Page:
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For immediate release

December 29, 2009


Sandy Summers
The Truth About Nursing
410-323-1099 or 443-253-3738

The 2009 Truth About Nursing Awards
Rank Best and Worst Media Portrayals of Nursing

Three New Nurse TV Shows Lead Best List

See The Truth About Nursing 2009 Awards

Baltimore, MD, December 29, 2009 -- The Truth About Nursing announces the seventh annual list of the best and worst media portrayals of nurses. This year featured the unprecedented appearance of three new nurse-focused shows on U.S. television, after no such show had appeared in more than 15 years. The relatively strong portrayals of skilled nurses advocating for patients placed Showtime's Nurse Jackie, NBC's Mercy, and TNT's HawthoRNe at the top of the "best" list.

Nurse Jackie led the list, with nurse character Jackie Peyton as a tough clinical virtuoso who, despite ethical and personal issues, uses new and innovative ways to help patients lead better lives or find lasting peace. The Truth also found Mercy's Veronica Callahan to be an innovative clinical leader who, despite some personal problems, provided expert care.

"Only time will tell if the new nurse shows signal a long-term improvement in television's treatment of nursing," Truth About Nursing executive director Sandy Summers noted. "These shows are just starting out, their audiences are relatively limited, and otherwise television continues to reinforce the idea that only physicians matter."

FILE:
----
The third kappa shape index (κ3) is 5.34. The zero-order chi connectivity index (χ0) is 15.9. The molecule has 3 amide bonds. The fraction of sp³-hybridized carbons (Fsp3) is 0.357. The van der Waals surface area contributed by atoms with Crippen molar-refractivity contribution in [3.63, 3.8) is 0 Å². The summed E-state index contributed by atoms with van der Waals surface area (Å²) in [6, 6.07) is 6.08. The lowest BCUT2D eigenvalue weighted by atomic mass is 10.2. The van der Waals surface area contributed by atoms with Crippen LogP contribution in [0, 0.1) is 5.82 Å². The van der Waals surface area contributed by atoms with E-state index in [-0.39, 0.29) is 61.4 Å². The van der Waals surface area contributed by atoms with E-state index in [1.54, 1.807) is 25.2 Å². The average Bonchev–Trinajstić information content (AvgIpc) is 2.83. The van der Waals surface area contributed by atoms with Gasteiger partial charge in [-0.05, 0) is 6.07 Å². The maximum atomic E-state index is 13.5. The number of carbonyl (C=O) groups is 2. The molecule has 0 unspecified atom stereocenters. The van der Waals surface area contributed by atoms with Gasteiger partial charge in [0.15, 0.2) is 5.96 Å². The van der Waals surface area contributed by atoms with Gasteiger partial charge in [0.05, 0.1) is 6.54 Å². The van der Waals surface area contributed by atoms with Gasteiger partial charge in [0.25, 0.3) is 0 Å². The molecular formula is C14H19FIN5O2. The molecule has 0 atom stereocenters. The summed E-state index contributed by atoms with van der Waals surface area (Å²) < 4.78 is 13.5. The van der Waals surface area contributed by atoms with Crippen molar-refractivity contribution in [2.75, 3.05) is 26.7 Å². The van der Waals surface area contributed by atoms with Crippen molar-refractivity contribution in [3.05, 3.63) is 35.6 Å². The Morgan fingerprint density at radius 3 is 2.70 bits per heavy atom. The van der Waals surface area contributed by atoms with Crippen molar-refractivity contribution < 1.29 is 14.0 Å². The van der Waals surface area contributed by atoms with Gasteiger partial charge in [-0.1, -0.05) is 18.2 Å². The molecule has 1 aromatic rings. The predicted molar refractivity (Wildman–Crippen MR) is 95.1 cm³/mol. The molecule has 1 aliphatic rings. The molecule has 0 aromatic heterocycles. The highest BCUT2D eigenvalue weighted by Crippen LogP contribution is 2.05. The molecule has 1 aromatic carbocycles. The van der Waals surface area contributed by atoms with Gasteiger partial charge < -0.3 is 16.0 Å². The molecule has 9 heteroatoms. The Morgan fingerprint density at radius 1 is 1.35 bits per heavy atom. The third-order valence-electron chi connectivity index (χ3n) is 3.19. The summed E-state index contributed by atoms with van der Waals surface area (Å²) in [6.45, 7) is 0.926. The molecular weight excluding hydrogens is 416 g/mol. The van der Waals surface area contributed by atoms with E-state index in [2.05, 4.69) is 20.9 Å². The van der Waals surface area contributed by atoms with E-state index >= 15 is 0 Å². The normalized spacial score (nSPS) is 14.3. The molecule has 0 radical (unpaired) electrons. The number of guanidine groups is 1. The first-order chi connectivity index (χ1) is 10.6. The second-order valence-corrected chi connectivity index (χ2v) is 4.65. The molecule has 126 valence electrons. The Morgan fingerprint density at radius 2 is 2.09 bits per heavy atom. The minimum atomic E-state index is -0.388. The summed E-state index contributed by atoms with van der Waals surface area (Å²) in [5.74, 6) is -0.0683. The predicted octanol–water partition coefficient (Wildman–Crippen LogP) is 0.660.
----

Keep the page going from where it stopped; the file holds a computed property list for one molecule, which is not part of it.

In fact, the most popular hospital dramas--ABC's Grey's Anatomy, Fox's House, and ABC's Private Practice--led the nursing group's 2009 "worst" list. Grey's Anatomy continued to portray nursing as irrelevant to serious care. In one episode, one surgeon mocked another by urging her to "have fun playing nurse." And House continued to present nurses as silent handmaidens to the physicians who provide important care, including much that nurses really do.

"Some of the best depictions of nursing still appeared in the print press," said Summers. She pointed to Theresa Brown's powerful pieces, including posts on the New York Times' "Well" blog, describing her thoughts as a new oncology nurse. The Truth also cited a story by Zara Nicholson in South Africa's Cape Argus that explained why the horrific conditions in which that nation's nurses work help to explain reports of abuse by the nurses.

Not all of the troubling depictions appeared in the entertainment media. The Truth singled out the prominent charity Lung Cancer Alliance, which Summers said had used naughty, submissive "nurses" in a rap video featuring "Dr. Lung Love" that was made to raise awareness of lung cancer. The Truth gave the charity an award called the "I'm Saving the World, So It's OK If I Trample Nurses on the Way! Award." The nursing group also pointed to a news report about the "perils" of home births on NBC's Today Show that included unbalanced attacks on nurse midwives.

"The Truth About Nursing congratulates those responsible for items on the 'best,' 'honorable mention,' and 'most improved' lists," said Summers. "Some of the best accounts of nursing were created by nurses themselves, or by journalists who consulted nursing experts. This shows that nurses must speak out about the value of their profession, particularly in view of the ongoing nursing shortage and the current economic crisis."  

The Truth About Nursing

The Truth About Nursing is an international non-profit organization based in Baltimore that seeks to help the public understand the central role nurses play in health care. The Truth promotes more accurate media portrayals of nurses and greater use of nurses as expert sources. The group is led by Sandy Summers, co-author of Saving Lives: Why the Media's Portrayal of Nurses Puts Us All At Risk.

See The Truth About Nursing 2009 Awards

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